FOSPHENYTOIN SODIUM- fosphenytoin sodium injection, solution
Baxter Healthcare Corporation
Fosphenytoin Sodium Injection, USP is a prodrug intended for parenteral administration; its active metabolite is phenytoin. Each fosphenytoin sodium injection vial contains 75 mg/mL fosphenytoin sodium (hereafter referred to as fosphenytoin) equivalent to 50 mg/mL phenytoin sodium after administration. Fosphenytoin sodium injection is supplied in vials as a ready-mixed solution in Water for Injection, and Tromethamine (TRIS), buffer adjusted to pH 8.6 to 9.0 with either Hydrochloric Acid, or Sodium Hydroxide. Fosphenytoin sodium injection is a clear, colorless to pale yellow, sterile solution.
IMPORTANT NOTE: Throughout all fosphenytoin sodium injection product labeling, the amount and concentration of fosphenytoin is expressed in terms of phenytoin sodium equivalents (PE). Fosphenytoin’s weight is expressed as phenytoin sodium equivalents to avoid the need to perform molecular weight-based adjustments when converting between fosphenytoin and phenytoin sodium doses. Fosphenytoin sodium injection should always be prescribed and dispensed in phenytoin sodium equivalent units (PE) (see DOSAGE AND ADMINISTRATION).
Following parenteral administration of fosphenytoin sodium injection, fosphenytoin is converted to the anticonvulsant phenytoin. For every mmol of fosphenytoin administered, one mmol of phenytoin is produced. The pharmacological and toxicological effects of fosphenytoin include those of phenytoin.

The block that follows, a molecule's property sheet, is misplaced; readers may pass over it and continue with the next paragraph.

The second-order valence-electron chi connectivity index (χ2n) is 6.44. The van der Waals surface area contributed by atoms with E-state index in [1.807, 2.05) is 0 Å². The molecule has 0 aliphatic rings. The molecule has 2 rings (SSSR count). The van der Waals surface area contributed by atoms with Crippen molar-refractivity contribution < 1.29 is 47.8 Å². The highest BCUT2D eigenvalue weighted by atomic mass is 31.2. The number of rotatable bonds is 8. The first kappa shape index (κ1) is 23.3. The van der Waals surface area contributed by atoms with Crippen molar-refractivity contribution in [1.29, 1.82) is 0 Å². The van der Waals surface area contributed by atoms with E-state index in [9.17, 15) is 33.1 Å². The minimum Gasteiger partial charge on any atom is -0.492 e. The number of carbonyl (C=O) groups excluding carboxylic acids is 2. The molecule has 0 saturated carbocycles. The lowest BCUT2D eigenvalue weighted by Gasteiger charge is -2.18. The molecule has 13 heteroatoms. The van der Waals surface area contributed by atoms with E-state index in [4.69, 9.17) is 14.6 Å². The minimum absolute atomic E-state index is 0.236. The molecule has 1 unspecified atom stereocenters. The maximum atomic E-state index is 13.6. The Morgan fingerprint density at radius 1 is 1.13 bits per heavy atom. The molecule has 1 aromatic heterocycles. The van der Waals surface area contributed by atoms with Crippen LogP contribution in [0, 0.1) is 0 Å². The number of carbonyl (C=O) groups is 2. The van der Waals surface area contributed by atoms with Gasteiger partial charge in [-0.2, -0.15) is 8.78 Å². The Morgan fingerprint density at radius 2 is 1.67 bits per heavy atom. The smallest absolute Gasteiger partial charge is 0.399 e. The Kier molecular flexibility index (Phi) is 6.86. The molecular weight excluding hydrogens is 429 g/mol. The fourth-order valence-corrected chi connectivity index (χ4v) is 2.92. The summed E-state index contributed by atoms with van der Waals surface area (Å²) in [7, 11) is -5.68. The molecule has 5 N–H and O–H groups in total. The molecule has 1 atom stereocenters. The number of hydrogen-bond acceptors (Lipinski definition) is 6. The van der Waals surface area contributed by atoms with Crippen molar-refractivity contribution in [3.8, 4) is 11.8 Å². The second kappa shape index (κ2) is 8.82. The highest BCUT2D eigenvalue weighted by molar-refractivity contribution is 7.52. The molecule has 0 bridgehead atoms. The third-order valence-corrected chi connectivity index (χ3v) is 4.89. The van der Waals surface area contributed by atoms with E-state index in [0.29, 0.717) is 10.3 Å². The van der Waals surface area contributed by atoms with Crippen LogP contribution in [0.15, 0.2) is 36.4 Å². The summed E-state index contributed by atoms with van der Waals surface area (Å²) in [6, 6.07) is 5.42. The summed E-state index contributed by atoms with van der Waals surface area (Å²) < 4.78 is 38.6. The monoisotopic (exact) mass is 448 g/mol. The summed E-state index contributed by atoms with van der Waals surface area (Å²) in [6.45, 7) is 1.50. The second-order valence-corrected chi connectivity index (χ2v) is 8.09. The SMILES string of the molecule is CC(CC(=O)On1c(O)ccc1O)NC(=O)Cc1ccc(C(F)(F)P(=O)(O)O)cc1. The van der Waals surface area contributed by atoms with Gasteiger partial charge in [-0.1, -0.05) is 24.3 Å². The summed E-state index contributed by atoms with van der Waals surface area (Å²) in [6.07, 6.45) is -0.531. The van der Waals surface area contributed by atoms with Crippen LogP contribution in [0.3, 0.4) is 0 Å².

However, the hydrolysis of fosphenytoin to phenytoin yields two metabolites, phosphate and formaldehyde. Formaldehyde is subsequently converted to formate, which is in turn metabolized via a folate dependent mechanism. Although phosphate and formaldehyde (formate) have potentially important biological effects, these effects typically occur at concentrations considerably in excess of those obtained when fosphenytoin sodium injection is administered under conditions of use recommended in this labeling.
After IV administration to mice, fosphenytoin blocked the tonic phase of maximal electroshock seizures at doses equivalent to those effective for phenytoin. In addition to its ability to suppress maximal electroshock seizures in mice and rats, phenytoin exhibits anticonvulsant activity against kindled seizures in rats, audiogenic seizures in mice, and seizures produced by electrical stimulation of the brainstem in rats. The cellular mechanisms of phenytoin thought to be responsible for its anticonvulsant actions include modulation of voltage-dependent sodium channels of neurons, inhibition of calcium flux across neuronal membranes, modulation of voltage-dependent calcium channels of neurons, and enhancement of the sodium-potassium ATPase activity of neurons and glial cells. The modulation of sodium channels may be a primary anticonvulsant mechanism because this property is shared with several other anticonvulsants in addition to phenytoin.
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